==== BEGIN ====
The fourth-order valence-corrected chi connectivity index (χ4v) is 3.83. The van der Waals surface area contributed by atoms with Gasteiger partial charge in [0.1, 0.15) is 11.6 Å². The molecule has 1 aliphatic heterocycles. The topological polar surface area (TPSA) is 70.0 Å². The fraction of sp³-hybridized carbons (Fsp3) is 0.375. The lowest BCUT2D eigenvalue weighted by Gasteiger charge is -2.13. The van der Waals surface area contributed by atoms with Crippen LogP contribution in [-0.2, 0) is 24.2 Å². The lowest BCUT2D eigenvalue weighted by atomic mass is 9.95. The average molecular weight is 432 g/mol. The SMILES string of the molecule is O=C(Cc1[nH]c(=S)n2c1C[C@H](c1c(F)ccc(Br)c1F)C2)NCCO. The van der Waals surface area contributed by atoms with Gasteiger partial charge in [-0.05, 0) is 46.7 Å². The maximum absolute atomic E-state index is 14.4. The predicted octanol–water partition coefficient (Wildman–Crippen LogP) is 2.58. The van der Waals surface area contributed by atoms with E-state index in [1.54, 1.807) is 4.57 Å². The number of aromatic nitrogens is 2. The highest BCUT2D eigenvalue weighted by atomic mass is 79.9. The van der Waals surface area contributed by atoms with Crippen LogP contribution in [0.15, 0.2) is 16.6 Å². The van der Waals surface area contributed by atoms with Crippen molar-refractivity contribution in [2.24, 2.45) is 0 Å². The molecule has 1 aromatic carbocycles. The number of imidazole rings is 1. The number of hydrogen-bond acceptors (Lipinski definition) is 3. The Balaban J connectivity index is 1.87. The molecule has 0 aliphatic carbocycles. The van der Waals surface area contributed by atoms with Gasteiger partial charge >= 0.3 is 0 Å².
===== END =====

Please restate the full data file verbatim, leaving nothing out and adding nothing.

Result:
The fourth-order valence-corrected chi connectivity index (χ4v) is 3.83. The van der Waals surface area contributed by atoms with Gasteiger partial charge in [0.1, 0.15) is 11.6 Å². The molecule has 1 aliphatic heterocycles. The topological polar surface area (TPSA) is 70.0 Å². The fraction of sp³-hybridized carbons (Fsp3) is 0.375. The lowest BCUT2D eigenvalue weighted by Gasteiger charge is -2.13. The van der Waals surface area contributed by atoms with Crippen LogP contribution in [-0.2, 0) is 24.2 Å². The lowest BCUT2D eigenvalue weighted by atomic mass is 9.95. The average molecular weight is 432 g/mol. The SMILES string of the molecule is O=C(Cc1[nH]c(=S)n2c1C[C@H](c1c(F)ccc(Br)c1F)C2)NCCO. The van der Waals surface area contributed by atoms with Gasteiger partial charge in [-0.05, 0) is 46.7 Å². The maximum absolute atomic E-state index is 14.4. The predicted octanol–water partition coefficient (Wildman–Crippen LogP) is 2.58. The van der Waals surface area contributed by atoms with E-state index in [1.54, 1.807) is 4.57 Å². The number of aromatic nitrogens is 2. The highest BCUT2D eigenvalue weighted by atomic mass is 79.9. The van der Waals surface area contributed by atoms with Crippen LogP contribution in [0.15, 0.2) is 16.6 Å². The van der Waals surface area contributed by atoms with Crippen molar-refractivity contribution in [2.24, 2.45) is 0 Å². The molecule has 1 aromatic carbocycles. The number of imidazole rings is 1. The number of hydrogen-bond acceptors (Lipinski definition) is 3. The Balaban J connectivity index is 1.87. The molecule has 0 aliphatic carbocycles. The van der Waals surface area contributed by atoms with Gasteiger partial charge >= 0.3 is 0 Å².